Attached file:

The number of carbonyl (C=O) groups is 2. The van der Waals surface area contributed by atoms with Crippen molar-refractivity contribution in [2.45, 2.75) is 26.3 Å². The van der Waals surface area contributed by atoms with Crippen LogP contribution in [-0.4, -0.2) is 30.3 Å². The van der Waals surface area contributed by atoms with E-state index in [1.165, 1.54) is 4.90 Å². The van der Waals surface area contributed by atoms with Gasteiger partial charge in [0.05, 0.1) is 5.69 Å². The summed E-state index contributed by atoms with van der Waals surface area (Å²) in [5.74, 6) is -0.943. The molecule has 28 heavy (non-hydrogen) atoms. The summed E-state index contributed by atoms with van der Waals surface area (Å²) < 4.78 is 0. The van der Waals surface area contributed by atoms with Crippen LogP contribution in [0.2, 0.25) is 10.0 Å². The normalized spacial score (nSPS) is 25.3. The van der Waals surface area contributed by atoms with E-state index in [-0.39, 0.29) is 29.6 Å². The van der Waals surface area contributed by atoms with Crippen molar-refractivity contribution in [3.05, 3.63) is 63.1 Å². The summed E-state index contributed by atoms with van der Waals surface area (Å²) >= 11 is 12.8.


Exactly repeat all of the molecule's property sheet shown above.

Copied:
The number of carbonyl (C=O) groups is 2. The van der Waals surface area contributed by atoms with Crippen molar-refractivity contribution in [2.45, 2.75) is 26.3 Å². The van der Waals surface area contributed by atoms with Crippen LogP contribution in [-0.4, -0.2) is 30.3 Å². The van der Waals surface area contributed by atoms with E-state index in [1.165, 1.54) is 4.90 Å². The van der Waals surface area contributed by atoms with Gasteiger partial charge in [0.05, 0.1) is 5.69 Å². The summed E-state index contributed by atoms with van der Waals surface area (Å²) in [5.74, 6) is -0.943. The molecule has 28 heavy (non-hydrogen) atoms. The summed E-state index contributed by atoms with van der Waals surface area (Å²) < 4.78 is 0. The van der Waals surface area contributed by atoms with Crippen LogP contribution in [0.2, 0.25) is 10.0 Å². The normalized spacial score (nSPS) is 25.3. The van der Waals surface area contributed by atoms with E-state index in [-0.39, 0.29) is 29.6 Å². The van der Waals surface area contributed by atoms with Crippen molar-refractivity contribution in [3.05, 3.63) is 63.1 Å². The summed E-state index contributed by atoms with van der Waals surface area (Å²) >= 11 is 12.8.